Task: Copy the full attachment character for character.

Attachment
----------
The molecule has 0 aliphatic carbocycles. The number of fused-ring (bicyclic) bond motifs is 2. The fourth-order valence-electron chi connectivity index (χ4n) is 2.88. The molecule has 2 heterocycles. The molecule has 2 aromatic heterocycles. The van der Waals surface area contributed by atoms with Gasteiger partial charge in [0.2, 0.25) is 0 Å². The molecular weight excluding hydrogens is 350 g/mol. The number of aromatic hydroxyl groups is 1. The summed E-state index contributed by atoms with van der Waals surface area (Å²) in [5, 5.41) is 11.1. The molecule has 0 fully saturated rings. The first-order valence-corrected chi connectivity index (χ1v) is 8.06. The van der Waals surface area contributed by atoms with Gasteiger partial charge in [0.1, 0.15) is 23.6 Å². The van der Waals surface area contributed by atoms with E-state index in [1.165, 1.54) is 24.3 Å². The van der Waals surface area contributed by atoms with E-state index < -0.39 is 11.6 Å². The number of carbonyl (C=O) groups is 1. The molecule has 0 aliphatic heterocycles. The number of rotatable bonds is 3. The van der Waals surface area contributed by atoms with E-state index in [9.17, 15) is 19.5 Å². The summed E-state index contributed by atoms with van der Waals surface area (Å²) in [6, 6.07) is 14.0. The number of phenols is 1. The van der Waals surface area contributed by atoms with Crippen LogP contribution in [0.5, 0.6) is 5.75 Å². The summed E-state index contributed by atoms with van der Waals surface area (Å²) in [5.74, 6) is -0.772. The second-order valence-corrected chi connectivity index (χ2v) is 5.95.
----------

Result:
The molecule has 0 aliphatic carbocycles. The number of fused-ring (bicyclic) bond motifs is 2. The fourth-order valence-electron chi connectivity index (χ4n) is 2.88. The molecule has 2 heterocycles. The molecule has 2 aromatic heterocycles. The van der Waals surface area contributed by atoms with Gasteiger partial charge in [0.2, 0.25) is 0 Å². The molecular weight excluding hydrogens is 350 g/mol. The number of aromatic hydroxyl groups is 1. The summed E-state index contributed by atoms with van der Waals surface area (Å²) in [5, 5.41) is 11.1. The molecule has 0 fully saturated rings. The first-order valence-corrected chi connectivity index (χ1v) is 8.06. The van der Waals surface area contributed by atoms with Gasteiger partial charge in [0.1, 0.15) is 23.6 Å². The van der Waals surface area contributed by atoms with E-state index in [1.165, 1.54) is 24.3 Å². The van der Waals surface area contributed by atoms with E-state index < -0.39 is 11.6 Å². The number of carbonyl (C=O) groups is 1. The molecule has 0 aliphatic heterocycles. The number of rotatable bonds is 3. The van der Waals surface area contributed by atoms with E-state index in [9.17, 15) is 19.5 Å². The summed E-state index contributed by atoms with van der Waals surface area (Å²) in [6, 6.07) is 14.0. The number of phenols is 1. The van der Waals surface area contributed by atoms with Crippen LogP contribution in [0.5, 0.6) is 5.75 Å². The summed E-state index contributed by atoms with van der Waals surface area (Å²) in [5.74, 6) is -0.772. The second-order valence-corrected chi connectivity index (χ2v) is 5.95.